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Enduring Idea of the Unit: Ordered mathematical structures find expression in works of art.

Art Idea of the Unit:
Particular mathematical concepts of order, such as transformations, pattern, and symmetry, may best be learned through experiences in art.

Key Questions

  • Which shapes will tessellate, or tile a plane with no gaps or overlaps?
  • Why will certain shapes tessellate and not others?
  • Who was M.C. Escher and what does he have to do with tessellations?
  • What is the connection between M.C. Escher and the Alhambra Palace?
  • What cultural significance is behind the Islamic tile work at the Alhambra?

Unit Objectives

· Students will understand the relationship between
mathematical concepts by using tessellations and
symmetrical design patterns used in Islamic designs.( Art Production)

· Students will understand the concept of rotational,
reflectional, and translational symmetry. (Art
production)

· Students will understand the cultural significance of geometric pattern in Islamic design (Art history,
Aesthetics).

· Students will understand the philosophical and
mathematical connections between M.C. Escher's
symmetrical works and the tile designs of Islamic
craftsmen (Aesthetics).

 

 


The NTIEVA Newsletter is published by the North Texas Institute for Educators on the Visual Arts Editor: Jacqueline Chanda 1155 Union Circle,# 305100, University of North Texas, Denton TX 76203 940/565-3954 chanda@unt.edu Co-Directors: Dr. Jack Davis and Dr. Jacqueline Chanda Office manager: Daniel Watson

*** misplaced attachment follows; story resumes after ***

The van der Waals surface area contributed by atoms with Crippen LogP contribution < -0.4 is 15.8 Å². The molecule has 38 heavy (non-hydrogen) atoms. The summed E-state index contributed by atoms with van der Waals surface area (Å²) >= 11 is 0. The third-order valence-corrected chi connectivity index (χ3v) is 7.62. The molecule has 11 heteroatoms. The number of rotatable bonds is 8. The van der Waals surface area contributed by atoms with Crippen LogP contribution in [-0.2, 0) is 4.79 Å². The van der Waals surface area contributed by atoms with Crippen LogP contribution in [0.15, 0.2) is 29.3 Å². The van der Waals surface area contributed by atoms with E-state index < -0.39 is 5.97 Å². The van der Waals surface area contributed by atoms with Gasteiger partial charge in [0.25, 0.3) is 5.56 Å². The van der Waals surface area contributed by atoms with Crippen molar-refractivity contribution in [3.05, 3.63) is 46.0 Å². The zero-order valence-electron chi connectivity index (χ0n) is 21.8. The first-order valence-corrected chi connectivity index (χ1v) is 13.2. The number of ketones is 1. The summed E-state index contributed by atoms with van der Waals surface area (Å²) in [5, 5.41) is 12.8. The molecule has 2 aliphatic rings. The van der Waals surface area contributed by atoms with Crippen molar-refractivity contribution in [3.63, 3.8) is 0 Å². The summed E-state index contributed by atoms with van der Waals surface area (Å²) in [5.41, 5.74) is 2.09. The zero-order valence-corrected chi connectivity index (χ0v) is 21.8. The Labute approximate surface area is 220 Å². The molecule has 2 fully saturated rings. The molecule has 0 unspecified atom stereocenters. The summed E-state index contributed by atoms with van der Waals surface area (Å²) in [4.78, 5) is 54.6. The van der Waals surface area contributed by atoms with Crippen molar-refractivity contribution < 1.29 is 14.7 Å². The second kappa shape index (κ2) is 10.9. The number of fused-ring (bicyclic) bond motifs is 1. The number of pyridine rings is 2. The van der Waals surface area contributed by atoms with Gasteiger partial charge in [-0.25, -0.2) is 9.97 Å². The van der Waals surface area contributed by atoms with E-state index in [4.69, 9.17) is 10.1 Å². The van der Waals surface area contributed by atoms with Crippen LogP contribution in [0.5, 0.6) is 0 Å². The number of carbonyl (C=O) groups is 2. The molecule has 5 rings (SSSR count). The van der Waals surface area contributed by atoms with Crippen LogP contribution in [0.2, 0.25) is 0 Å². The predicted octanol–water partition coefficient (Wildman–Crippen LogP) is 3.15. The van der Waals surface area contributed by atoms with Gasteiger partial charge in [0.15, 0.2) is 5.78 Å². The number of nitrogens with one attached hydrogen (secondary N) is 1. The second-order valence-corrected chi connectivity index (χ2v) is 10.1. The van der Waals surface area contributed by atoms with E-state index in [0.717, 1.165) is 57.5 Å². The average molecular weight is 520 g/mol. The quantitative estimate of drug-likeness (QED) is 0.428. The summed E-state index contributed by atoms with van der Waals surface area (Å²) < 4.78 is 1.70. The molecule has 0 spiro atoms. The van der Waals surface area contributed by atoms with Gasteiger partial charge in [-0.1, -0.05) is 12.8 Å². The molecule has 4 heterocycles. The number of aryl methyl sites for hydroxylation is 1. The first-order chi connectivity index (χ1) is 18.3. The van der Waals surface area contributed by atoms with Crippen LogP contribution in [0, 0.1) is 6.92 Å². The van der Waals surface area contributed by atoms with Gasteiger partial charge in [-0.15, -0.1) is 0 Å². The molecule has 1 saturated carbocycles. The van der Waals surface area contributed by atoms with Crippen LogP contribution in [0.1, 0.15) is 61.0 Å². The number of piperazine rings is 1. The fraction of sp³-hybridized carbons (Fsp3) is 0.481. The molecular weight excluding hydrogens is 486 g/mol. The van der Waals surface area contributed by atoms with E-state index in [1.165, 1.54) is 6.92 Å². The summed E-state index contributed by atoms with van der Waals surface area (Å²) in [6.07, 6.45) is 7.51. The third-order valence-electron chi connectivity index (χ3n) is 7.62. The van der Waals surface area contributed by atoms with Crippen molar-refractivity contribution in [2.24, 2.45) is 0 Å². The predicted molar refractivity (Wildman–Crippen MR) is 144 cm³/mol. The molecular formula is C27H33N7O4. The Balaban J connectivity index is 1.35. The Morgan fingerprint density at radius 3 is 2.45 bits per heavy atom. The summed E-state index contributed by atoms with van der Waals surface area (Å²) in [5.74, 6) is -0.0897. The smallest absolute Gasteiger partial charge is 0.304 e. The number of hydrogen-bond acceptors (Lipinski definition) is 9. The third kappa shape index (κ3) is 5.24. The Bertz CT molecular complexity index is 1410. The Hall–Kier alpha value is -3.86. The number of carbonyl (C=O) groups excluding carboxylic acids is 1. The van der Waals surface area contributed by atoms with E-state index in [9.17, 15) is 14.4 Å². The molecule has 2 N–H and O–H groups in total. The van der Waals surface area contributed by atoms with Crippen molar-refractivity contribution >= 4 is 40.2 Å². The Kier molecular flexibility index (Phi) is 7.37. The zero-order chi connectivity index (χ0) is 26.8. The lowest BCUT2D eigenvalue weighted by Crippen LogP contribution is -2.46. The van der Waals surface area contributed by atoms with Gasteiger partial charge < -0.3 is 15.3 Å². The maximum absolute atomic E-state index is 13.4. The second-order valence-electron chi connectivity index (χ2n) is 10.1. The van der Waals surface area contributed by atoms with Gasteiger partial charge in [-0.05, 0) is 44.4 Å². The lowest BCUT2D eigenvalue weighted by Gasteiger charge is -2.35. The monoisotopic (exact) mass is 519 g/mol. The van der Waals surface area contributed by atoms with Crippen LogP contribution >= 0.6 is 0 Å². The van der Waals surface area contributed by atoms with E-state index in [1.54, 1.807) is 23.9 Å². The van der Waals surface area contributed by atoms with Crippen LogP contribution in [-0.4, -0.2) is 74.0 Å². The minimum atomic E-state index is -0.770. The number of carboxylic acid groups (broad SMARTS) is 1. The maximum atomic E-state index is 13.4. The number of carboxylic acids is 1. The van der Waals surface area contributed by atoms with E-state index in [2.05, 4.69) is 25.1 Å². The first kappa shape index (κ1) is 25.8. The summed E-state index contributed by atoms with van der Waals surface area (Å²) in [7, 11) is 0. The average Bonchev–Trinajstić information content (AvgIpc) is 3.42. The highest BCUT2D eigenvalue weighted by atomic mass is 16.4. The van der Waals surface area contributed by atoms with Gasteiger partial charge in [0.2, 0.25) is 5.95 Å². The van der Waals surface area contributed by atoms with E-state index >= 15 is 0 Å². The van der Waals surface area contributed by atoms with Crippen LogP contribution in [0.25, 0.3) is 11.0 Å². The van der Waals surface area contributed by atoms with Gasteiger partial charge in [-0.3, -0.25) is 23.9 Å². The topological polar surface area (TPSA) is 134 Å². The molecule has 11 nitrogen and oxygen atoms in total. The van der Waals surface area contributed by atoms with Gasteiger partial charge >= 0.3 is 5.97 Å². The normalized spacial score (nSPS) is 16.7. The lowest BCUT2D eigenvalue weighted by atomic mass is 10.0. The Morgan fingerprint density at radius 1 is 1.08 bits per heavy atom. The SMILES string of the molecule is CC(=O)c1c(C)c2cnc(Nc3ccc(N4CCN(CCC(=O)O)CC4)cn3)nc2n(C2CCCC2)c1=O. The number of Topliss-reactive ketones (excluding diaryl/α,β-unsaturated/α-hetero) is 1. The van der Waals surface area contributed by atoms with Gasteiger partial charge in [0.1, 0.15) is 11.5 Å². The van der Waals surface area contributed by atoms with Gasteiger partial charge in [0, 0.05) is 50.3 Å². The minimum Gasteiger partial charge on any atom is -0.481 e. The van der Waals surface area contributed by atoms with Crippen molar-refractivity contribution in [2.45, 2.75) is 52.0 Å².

Overview of Lessons

Lesson 1:
This lesson focuses on the historical and cultural background of the Islamic artists whose work influenced M.C. Escher in the 1930’s. Students are encouraged to make as many formal and philosophical connections as possible between M.C. Escher's symmetrical designs and the tile work he found during his visits to the Alhambra Palace.

Lesson 2: Radial Symmetry
The purpose of this lesson is to explore the mathematical concepts of transformation embedded in Islamic tile work and M.C. Escher's symmetrical drawings. In this lesson, students will compare and contrast the different aspects of transformation geometry and define reflective, rotational, and translational symmetry. Activities encourage exploration of geometric shapes in order to apply these concepts.

Lesson 3: Congruent Shapes and Tessellations
The purpose of this lesson is for students to design a tile shape using the mathematical concepts from the previous lesson and then use that design to create an original tessellated pattern in the tradition of Moresque design.

Resources and Materials

Books and Publications

Critchlow, Keith. Islamic Patterns: An Analytical and Cosmological Approach. New York: Shocken Books, 1976.

Escher, M.C. Escher on Escher: Exploring the Infinite. New York: Harry N. Abrams, Inc., 1989.

Escher, M.C. M.C. Escher: The Graphic Work. New York: Barnes and Noble Books, 1994.

Grabar, O. (1992). The Mediation of Ornament. New Jersey: Princeton University Press.

Wilson, Eva. Islamic Designs for Artists and Craftspeople. New York: Dover Publications, Inc, 1988.


The North Texas Institute for Educators on the Visual Arts and this newsletter are supported by grants from the Edward and Betty Marcus Foundation; the Greater Denton Arts Council and the Arts Guild of Denton; the Texas Commission on the Arts; and Individual Donors. The Institute collaborates with school districts, museums, and art organizations within the state of Texas. The NTIEVA Newsletter is published by the North Texas

 

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